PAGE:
At the Edge of the Orchard

At the Edge of the Orchard

Downloadable Audiobook - 2016
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From internationally bestselling author Tracy Chevalier, a riveting drama of a pioneer family on the American frontier1838: James and Sadie Goodenough have settled where their wagon got stuck - in the muddy, stagnant swamps of northwest Ohio. They and their five children work relentlessly to tame their patch of land, buying saplings from a local tree man known as John Appleseed so they can cultivate the fifty apple trees required to stake their claim on the property. But the orchard they plant sows the seeds of a long battle. James loves the apples, reminders of an easier life back in Connecticut; while Sadie prefers the applejack they make, an alcoholic refuge from brutal frontier life. 1853: Their youngest child Robert is wandering through Gold Rush California. Restless and haunted by the broken family he left behind, he has made his way alone across the country. In the redwood and giant sequoia groves he finds some solace, collecting seeds for a naturalist who sells plants from the new world to the gardeners of England. But you can run only so far, even in America, and when Robert's past makes an unexpected appearance he must decide whether to strike out again or stake his own claim to a home at last. Chevalier tells a fierce, beautifully crafted story in At the Edge of the Orchard, her most graceful and richly imagined work yet.From the Hardcover edition.
Publisher: New York :, Penguin Audio,, 2016.
Edition: Unabridged.
ISBN: 9780698411104
Characteristics: 1 online resource (1 sound file (9 hr., 1 min., 24 sec.)) : digital.
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juliarosewaters Nov 19, 2018

I think this could have been shorter. The lonnnnnng descriptions of apples and apple trees grossed me out a little. But it could be that I'm just weird.

SPL_Heather Apr 28, 2016

A full review of this historical fiction set in pioneer era America can be found under "Summary," which was first published in the Stratford Gazette on 28 Apr 2016.

Apr 20, 2016

Ohio's Black Swamp in the 1830s and their son Robert who wanders the American continent during the 1840s and 1850s. Apples -- seeds, trees, fruit, cider, and applejack -- are the themes that tie this book together. John Chapman, the famed Johnny Appleseed, is Sadie's favorite purveyor of applejack which ultimately leads to tragedy for the family. This book is a fascinating look at American pioneer life in all its unvarnished, dirty ways. The ending leaves you wondering if a sequel will be written.


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SPL_Heather Apr 28, 2016

This work of historical fiction follows the story of the Goodenough family as they settle where their wagon wheels got stuck, in the muddy swamps of Ohio. The story begins in 1838 as James desperately tries to cultivate 50 fruit bearing apple trees so that his family can keep the claim on their land. He carefully tends to the orchard, which reminds him of an easier life back in Connecticut. However, his wife Sadie hasn’t adjusted quite so well. The hard pioneer life, deaths of children to the swamp fever, and a lack of spousal appreciation have made Sadie a bitter woman who prefers drinking alcoholic applejack and tormenting her children and husband.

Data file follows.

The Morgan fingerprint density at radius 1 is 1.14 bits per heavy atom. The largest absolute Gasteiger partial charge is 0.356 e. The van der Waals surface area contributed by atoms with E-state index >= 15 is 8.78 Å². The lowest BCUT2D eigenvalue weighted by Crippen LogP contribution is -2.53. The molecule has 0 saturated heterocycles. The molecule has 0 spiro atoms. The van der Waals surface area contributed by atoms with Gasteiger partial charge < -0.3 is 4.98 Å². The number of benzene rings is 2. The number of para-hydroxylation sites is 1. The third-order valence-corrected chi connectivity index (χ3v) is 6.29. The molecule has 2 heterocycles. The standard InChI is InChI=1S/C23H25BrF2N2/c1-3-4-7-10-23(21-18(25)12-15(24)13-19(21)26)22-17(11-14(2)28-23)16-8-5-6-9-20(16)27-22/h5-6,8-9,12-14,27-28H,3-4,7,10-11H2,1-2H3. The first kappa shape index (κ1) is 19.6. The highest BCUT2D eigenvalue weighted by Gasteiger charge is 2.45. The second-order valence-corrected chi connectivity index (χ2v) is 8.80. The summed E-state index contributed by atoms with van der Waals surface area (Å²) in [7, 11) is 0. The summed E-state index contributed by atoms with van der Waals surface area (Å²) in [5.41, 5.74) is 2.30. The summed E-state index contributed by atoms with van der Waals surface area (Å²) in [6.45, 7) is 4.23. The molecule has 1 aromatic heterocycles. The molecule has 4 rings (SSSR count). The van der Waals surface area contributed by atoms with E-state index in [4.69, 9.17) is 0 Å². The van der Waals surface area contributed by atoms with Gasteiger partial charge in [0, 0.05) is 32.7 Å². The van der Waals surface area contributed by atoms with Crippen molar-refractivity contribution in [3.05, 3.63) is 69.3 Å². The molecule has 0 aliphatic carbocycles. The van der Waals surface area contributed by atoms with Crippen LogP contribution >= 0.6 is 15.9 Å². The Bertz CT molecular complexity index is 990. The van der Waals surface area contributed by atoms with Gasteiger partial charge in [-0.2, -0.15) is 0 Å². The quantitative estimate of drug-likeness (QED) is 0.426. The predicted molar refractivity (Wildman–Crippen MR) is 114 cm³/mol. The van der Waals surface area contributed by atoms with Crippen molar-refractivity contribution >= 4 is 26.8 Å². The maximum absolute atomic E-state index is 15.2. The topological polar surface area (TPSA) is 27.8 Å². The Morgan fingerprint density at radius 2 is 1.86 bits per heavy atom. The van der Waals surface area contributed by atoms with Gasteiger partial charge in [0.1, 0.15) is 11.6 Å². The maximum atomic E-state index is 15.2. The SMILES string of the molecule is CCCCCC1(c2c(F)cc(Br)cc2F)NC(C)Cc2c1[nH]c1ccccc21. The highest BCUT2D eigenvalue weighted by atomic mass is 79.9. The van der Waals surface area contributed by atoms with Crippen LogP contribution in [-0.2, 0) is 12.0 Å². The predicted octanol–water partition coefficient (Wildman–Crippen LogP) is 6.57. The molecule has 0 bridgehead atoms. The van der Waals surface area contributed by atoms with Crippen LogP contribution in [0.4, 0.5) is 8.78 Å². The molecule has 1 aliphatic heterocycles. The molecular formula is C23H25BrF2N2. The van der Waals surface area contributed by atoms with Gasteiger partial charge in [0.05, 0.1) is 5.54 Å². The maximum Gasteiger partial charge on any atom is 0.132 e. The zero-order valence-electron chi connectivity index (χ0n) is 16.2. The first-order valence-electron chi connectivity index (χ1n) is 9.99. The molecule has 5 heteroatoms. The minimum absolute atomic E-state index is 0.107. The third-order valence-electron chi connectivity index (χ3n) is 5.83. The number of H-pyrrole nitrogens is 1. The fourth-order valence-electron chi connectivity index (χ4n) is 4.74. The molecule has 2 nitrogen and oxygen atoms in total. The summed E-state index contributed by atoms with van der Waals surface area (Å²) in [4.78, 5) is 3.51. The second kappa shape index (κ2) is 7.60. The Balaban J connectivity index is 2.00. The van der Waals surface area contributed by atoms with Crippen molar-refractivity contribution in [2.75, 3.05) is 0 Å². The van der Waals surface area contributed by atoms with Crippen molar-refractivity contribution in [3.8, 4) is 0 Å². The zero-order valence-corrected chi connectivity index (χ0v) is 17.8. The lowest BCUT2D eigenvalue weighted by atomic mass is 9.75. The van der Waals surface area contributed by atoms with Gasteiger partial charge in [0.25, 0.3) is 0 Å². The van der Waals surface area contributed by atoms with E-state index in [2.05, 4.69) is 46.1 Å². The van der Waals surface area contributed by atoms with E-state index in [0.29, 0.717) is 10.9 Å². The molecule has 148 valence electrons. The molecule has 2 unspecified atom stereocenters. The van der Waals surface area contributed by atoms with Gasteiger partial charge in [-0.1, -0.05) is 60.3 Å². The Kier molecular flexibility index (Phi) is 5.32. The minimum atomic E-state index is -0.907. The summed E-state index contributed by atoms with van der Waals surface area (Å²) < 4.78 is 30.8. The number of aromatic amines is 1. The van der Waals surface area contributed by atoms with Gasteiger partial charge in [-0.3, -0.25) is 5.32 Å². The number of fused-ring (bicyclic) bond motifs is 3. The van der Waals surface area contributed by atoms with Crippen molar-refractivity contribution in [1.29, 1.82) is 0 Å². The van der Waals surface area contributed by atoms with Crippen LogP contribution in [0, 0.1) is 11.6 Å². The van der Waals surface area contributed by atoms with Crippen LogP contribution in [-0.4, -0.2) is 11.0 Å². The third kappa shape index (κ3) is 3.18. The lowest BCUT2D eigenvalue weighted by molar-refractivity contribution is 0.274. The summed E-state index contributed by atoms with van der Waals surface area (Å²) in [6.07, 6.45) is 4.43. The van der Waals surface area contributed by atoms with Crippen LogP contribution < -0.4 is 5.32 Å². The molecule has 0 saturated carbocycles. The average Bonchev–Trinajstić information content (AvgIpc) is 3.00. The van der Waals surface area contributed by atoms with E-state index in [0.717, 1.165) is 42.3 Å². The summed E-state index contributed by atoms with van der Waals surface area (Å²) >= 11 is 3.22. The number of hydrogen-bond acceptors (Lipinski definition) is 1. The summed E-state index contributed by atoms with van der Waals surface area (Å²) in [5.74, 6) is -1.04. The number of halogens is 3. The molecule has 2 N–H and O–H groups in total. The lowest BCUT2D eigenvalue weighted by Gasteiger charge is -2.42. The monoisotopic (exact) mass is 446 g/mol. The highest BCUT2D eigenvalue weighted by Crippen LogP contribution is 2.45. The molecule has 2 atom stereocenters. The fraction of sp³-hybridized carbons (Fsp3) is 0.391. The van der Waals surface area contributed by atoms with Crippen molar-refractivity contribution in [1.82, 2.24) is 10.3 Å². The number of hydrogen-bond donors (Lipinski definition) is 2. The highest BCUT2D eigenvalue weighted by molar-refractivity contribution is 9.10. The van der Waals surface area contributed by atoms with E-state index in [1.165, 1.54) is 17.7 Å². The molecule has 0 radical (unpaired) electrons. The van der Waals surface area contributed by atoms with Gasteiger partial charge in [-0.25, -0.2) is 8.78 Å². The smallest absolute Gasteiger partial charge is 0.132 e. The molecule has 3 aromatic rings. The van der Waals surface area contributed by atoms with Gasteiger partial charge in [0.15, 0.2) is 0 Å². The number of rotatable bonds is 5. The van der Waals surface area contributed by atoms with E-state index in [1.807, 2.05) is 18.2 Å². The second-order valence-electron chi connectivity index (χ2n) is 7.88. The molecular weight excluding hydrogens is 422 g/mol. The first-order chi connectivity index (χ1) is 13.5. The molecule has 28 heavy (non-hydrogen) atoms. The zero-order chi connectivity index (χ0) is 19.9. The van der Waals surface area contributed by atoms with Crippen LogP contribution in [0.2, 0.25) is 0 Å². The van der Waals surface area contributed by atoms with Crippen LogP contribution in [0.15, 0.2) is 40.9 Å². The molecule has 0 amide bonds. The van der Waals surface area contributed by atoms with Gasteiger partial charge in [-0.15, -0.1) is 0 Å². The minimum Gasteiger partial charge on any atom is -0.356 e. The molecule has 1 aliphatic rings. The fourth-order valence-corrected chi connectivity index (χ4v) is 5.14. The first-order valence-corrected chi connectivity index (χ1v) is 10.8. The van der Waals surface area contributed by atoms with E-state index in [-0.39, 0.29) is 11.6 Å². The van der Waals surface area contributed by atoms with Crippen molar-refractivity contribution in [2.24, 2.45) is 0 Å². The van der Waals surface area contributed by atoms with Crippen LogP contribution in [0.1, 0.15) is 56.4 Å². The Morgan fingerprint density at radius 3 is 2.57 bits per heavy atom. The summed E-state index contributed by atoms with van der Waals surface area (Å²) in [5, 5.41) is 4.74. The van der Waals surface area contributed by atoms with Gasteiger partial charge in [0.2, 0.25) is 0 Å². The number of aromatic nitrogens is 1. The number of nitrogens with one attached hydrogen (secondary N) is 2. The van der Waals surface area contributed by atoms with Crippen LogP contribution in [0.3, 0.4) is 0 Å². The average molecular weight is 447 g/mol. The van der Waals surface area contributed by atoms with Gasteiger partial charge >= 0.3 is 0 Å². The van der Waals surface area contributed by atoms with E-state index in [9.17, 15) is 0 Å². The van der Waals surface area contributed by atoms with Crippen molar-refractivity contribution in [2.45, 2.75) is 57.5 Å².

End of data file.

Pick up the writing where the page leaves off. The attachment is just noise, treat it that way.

Only the youngest son Robert, born in Ohio, seems built to handle the brutal pioneer life. He alone takes an interest in learning apple tree tending from his father and possesses the ability to understand and cope with his mercurial mother. The story then jumps forward to 1853, where after years of wandering across America, Robert has ended up in the California Gold Rush. There he becomes a plant agent, collecting seeds and saplings to be sent across the ocean to grow in English gardens. An event occurs where Robert’s past catches up with him and he must decide to either keep running or finally settle down and make a home at last.

Tracey Chevalier, author of Girl with a Pearl Earring, crafts a beautiful tale of early pioneer life. The text cleverly shifts from third person narrative telling James’ story to first person with Sadie’s. In this manner, we understand the motivations of both spouses and can understand and pity their tragic current situation. The rich descriptions Chevalier employs allows us to appreciate the beauty and precarity of the pioneer life. She doesn’t romanticize it, but rather, we have a deeper understanding of what real people would have lived through on a day to day basis. The impeccable research and inclusion of real historical figures (including Johnny Appleseed and plant collector William Lobb) enrich the story without ever feeling didactic. The narration in this audiobook is superb. The use of multiple narrators makes for a very enjoyable listening experience, and their mastery of various accents allows the listener to hear multiple characters.

After reading this book, you may feel like you know how to survive in a pioneer environment, or at the very least, have a strong desire to grow your own apple tree.

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